Next time around I’ll have some photos from my trip up the line last Saturday – the last article on the Selwyn River bridge showed just some of these.

Saturday, 17 November 2012

Selwyn River Bridge on the Southbridge Branch

Yesterday I had an opportunity to trace part of the route of the Southbridge Branch and photographed various locations. One of these was the only substantial river crossing on the entire line – the Selwyn River bridge which was located between Ellesmere and Lake Road stations.
In order to keep down the construction costs, the location where the bridge could be the shortest was chosen. This meant the S bend shown had to be negotiated by the railway, and as it happened the highway of the time followed a similar deviation. Here is another map which shows a lot more of the road and railway.
SB Selwyn Crossing
Leeston Road is the main road and in order to get across the Selwyn River, by the time the line closed, there was a bridge right alongside the rail bridge, with the two roads at each end, which are called Old Bridge Road North and Old Bridge Road South. The real question is why there were two bridges at all. When the railway was built, it was an era when combined bridges were common, and such a bridge would have not been inconvenient to the travelling public because there were not that many trains on a branch line. So why was there not a combined bridge (as far as we know)?
Probably because there was a ford for road traffic to begin with. The current highway bridge is at Chamberlains Ford – the access road to the old bridge now goes down into the riverbed to get to the well known picnic spot and camping area. So the highway bridge possibly did not come until later, and the rail bridge was probably unsuitable for conversion as such. At any rate, all the maps I have for the branch show two separate bridges at the location, right next to each other. Today there is no trace of the highway bridge, but the south abutment of the rail bridge is still visible, made of concrete. The north end is not easily accessible as it is on private property.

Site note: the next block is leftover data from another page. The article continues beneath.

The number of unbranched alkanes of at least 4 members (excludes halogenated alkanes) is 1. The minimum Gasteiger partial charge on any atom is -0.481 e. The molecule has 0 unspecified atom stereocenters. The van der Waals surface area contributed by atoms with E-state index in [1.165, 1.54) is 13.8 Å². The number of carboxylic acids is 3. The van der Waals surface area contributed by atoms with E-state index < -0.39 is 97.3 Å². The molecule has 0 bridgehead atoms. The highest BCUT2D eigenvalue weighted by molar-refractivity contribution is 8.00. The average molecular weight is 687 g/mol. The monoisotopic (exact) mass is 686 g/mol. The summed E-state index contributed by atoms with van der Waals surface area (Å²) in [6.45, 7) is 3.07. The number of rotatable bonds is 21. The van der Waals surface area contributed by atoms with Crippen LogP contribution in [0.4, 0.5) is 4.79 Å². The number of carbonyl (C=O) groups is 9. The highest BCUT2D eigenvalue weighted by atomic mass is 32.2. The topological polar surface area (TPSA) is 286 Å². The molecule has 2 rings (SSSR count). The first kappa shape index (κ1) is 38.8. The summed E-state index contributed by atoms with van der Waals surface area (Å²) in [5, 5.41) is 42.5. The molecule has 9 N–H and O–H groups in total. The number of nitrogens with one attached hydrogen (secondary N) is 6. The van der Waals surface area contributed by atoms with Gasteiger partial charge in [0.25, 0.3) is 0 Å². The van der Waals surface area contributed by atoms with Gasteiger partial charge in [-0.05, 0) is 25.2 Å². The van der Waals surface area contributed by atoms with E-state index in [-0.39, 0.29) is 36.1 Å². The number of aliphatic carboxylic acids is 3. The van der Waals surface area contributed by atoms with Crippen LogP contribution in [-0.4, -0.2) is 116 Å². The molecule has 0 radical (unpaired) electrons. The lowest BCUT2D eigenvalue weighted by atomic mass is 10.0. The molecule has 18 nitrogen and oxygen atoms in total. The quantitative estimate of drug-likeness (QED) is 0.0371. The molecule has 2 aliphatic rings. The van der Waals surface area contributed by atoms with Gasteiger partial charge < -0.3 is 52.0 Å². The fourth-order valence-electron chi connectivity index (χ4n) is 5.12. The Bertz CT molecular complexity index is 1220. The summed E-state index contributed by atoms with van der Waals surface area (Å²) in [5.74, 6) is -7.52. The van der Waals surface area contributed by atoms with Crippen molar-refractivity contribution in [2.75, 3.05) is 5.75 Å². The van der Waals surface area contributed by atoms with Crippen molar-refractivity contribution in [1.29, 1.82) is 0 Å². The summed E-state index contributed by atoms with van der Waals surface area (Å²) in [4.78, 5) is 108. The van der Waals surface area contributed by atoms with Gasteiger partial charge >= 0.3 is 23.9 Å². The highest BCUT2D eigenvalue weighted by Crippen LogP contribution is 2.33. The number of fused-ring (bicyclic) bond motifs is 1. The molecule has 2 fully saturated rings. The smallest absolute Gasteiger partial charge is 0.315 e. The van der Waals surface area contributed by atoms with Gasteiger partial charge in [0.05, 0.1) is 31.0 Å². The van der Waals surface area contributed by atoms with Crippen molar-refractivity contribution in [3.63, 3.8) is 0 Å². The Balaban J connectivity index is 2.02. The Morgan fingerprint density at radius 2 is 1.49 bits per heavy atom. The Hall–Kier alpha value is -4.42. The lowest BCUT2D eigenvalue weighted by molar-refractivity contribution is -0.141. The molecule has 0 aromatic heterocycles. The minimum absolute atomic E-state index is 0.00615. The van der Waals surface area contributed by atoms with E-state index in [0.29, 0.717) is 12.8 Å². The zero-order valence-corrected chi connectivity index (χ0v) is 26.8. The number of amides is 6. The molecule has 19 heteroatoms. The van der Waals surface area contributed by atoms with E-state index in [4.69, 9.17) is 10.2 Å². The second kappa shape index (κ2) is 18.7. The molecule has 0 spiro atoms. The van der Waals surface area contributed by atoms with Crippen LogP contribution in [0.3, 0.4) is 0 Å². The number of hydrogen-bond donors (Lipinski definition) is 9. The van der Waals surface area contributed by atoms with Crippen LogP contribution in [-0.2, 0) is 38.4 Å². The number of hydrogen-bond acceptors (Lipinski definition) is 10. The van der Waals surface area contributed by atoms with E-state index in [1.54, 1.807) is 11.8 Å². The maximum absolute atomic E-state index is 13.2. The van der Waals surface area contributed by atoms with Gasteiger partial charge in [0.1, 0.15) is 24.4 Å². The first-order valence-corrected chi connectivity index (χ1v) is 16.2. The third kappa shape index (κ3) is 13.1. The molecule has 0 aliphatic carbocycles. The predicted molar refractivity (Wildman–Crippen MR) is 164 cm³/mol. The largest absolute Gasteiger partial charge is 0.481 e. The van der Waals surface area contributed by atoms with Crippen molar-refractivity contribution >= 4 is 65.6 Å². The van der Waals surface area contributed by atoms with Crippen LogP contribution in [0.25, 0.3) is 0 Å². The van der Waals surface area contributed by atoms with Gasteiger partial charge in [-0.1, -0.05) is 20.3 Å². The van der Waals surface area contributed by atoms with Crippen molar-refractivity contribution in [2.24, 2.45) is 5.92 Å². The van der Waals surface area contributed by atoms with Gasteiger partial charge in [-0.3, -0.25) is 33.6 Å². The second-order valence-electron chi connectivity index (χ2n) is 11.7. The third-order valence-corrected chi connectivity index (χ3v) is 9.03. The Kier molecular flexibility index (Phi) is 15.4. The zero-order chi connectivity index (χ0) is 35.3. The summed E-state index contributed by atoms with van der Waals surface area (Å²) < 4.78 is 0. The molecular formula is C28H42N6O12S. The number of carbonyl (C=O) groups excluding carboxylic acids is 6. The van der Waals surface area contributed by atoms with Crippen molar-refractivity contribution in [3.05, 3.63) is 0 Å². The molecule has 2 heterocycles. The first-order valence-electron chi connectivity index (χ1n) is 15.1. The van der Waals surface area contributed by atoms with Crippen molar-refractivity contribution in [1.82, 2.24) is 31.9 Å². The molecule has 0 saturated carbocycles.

At the south end, the road (rail in the grass to the left) used to go straight ahead onto respective bridges. The road now goes down into the Chamberlains Ford camping and recreational area.
The rail bridge abutment at the south side.
Road approaching the crossing from the north side – the railway was immediately to its right.
Although in that era most main roads were notoriously twisty – traffic speeds and densities being far lower – this sort of bend in a railway is still relatively uncommon to see on the flat Canterbury plains, as it was not necessary due to terrain, which often leads to a lot of curvature. I would guess the two curves were fairly sharp and would have slowed trains, but in fact rail speeds on a branch would not have been very high – probably 40 km/h maximum. Another common trick with bridges in the early days of railway construction in NZ was to make them lower than the rest of a line, which means a short sharp grade at each end descending down. Even today the Waipara River bridge on the MNL is like this.